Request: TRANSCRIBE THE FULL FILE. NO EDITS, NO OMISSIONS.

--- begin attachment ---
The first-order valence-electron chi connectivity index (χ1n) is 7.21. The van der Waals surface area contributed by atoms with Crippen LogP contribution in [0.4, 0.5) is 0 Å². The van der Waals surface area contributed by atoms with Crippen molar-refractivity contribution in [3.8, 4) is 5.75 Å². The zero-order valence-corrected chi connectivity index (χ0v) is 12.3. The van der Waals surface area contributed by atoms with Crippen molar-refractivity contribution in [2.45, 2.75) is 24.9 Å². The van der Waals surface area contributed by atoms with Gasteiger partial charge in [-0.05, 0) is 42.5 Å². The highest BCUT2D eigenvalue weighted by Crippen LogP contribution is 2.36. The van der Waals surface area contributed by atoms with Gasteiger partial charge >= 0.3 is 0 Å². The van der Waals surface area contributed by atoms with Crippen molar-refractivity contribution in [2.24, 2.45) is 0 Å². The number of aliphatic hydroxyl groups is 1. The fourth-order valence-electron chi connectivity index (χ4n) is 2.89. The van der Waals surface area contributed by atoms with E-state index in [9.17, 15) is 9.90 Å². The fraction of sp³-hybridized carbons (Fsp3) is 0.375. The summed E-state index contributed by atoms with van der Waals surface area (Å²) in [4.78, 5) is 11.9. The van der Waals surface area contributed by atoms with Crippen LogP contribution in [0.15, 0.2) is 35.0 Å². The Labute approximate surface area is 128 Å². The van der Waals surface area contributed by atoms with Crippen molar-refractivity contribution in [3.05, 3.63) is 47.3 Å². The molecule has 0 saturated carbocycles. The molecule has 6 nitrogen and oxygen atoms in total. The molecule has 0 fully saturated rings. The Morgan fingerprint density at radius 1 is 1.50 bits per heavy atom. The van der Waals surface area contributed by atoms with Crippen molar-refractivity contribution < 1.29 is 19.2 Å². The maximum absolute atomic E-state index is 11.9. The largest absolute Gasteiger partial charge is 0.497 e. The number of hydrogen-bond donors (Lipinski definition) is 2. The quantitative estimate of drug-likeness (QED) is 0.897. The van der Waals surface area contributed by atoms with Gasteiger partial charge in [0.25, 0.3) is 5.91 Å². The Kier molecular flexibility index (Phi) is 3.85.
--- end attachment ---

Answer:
The first-order valence-electron chi connectivity index (χ1n) is 7.21. The van der Waals surface area contributed by atoms with Crippen LogP contribution in [0.4, 0.5) is 0 Å². The van der Waals surface area contributed by atoms with Crippen molar-refractivity contribution in [3.8, 4) is 5.75 Å². The zero-order valence-corrected chi connectivity index (χ0v) is 12.3. The van der Waals surface area contributed by atoms with Crippen molar-refractivity contribution in [2.45, 2.75) is 24.9 Å². The van der Waals surface area contributed by atoms with Gasteiger partial charge in [-0.05, 0) is 42.5 Å². The highest BCUT2D eigenvalue weighted by Crippen LogP contribution is 2.36. The van der Waals surface area contributed by atoms with Gasteiger partial charge >= 0.3 is 0 Å². The van der Waals surface area contributed by atoms with Crippen molar-refractivity contribution in [2.24, 2.45) is 0 Å². The number of aliphatic hydroxyl groups is 1. The fourth-order valence-electron chi connectivity index (χ4n) is 2.89. The van der Waals surface area contributed by atoms with E-state index in [9.17, 15) is 9.90 Å². The fraction of sp³-hybridized carbons (Fsp3) is 0.375. The summed E-state index contributed by atoms with van der Waals surface area (Å²) in [4.78, 5) is 11.9. The van der Waals surface area contributed by atoms with Crippen LogP contribution in [0.15, 0.2) is 35.0 Å². The Labute approximate surface area is 128 Å². The van der Waals surface area contributed by atoms with Crippen molar-refractivity contribution in [3.05, 3.63) is 47.3 Å². The molecule has 0 saturated carbocycles. The molecule has 6 nitrogen and oxygen atoms in total. The molecule has 0 fully saturated rings. The Morgan fingerprint density at radius 1 is 1.50 bits per heavy atom. The van der Waals surface area contributed by atoms with Crippen molar-refractivity contribution < 1.29 is 19.2 Å². The maximum absolute atomic E-state index is 11.9. The largest absolute Gasteiger partial charge is 0.497 e. The number of hydrogen-bond donors (Lipinski definition) is 2. The quantitative estimate of drug-likeness (QED) is 0.897. The van der Waals surface area contributed by atoms with Gasteiger partial charge in [0.25, 0.3) is 5.91 Å². The Kier molecular flexibility index (Phi) is 3.85.